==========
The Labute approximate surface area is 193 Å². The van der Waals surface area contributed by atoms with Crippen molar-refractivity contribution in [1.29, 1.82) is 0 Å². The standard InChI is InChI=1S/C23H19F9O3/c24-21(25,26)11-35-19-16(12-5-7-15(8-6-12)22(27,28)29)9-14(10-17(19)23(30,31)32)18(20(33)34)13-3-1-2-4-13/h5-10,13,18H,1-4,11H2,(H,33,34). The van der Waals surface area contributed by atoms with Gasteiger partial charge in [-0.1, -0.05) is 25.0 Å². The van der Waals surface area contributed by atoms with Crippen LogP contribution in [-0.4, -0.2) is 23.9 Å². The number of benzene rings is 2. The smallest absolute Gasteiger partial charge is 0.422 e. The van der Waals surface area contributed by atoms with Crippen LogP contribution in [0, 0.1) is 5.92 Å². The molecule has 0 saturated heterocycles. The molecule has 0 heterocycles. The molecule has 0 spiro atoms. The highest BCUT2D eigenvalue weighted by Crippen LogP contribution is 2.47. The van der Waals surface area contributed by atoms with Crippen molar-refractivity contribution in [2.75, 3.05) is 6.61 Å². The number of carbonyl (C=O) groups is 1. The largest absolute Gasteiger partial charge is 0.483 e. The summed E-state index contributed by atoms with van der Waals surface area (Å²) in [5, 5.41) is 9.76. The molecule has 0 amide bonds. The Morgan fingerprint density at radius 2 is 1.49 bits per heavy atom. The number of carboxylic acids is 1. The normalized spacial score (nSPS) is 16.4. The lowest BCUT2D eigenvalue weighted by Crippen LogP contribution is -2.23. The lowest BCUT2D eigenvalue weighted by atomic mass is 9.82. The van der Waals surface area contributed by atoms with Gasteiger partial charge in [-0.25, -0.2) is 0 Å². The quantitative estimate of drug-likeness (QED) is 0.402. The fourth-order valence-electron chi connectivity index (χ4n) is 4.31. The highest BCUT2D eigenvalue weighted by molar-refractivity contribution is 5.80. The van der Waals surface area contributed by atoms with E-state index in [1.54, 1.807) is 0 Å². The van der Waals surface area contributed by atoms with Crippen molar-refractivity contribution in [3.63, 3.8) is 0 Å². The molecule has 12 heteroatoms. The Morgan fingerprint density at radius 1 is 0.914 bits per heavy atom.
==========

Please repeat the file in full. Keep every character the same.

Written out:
The Labute approximate surface area is 193 Å². The van der Waals surface area contributed by atoms with Crippen molar-refractivity contribution in [1.29, 1.82) is 0 Å². The standard InChI is InChI=1S/C23H19F9O3/c24-21(25,26)11-35-19-16(12-5-7-15(8-6-12)22(27,28)29)9-14(10-17(19)23(30,31)32)18(20(33)34)13-3-1-2-4-13/h5-10,13,18H,1-4,11H2,(H,33,34). The van der Waals surface area contributed by atoms with Gasteiger partial charge in [-0.1, -0.05) is 25.0 Å². The van der Waals surface area contributed by atoms with Crippen LogP contribution in [-0.4, -0.2) is 23.9 Å². The number of benzene rings is 2. The smallest absolute Gasteiger partial charge is 0.422 e. The van der Waals surface area contributed by atoms with Crippen LogP contribution in [0, 0.1) is 5.92 Å². The molecule has 0 saturated heterocycles. The molecule has 0 heterocycles. The molecule has 0 spiro atoms. The highest BCUT2D eigenvalue weighted by Crippen LogP contribution is 2.47. The van der Waals surface area contributed by atoms with Crippen molar-refractivity contribution in [2.75, 3.05) is 6.61 Å². The number of carbonyl (C=O) groups is 1. The largest absolute Gasteiger partial charge is 0.483 e. The summed E-state index contributed by atoms with van der Waals surface area (Å²) in [5, 5.41) is 9.76. The molecule has 0 amide bonds. The Morgan fingerprint density at radius 2 is 1.49 bits per heavy atom. The number of carboxylic acids is 1. The normalized spacial score (nSPS) is 16.4. The lowest BCUT2D eigenvalue weighted by Crippen LogP contribution is -2.23. The lowest BCUT2D eigenvalue weighted by atomic mass is 9.82. The van der Waals surface area contributed by atoms with Gasteiger partial charge in [-0.25, -0.2) is 0 Å². The quantitative estimate of drug-likeness (QED) is 0.402. The fourth-order valence-electron chi connectivity index (χ4n) is 4.31. The highest BCUT2D eigenvalue weighted by molar-refractivity contribution is 5.80. The van der Waals surface area contributed by atoms with E-state index in [1.54, 1.807) is 0 Å². The van der Waals surface area contributed by atoms with Crippen molar-refractivity contribution in [3.63, 3.8) is 0 Å². The molecule has 12 heteroatoms. The Morgan fingerprint density at radius 1 is 0.914 bits per heavy atom.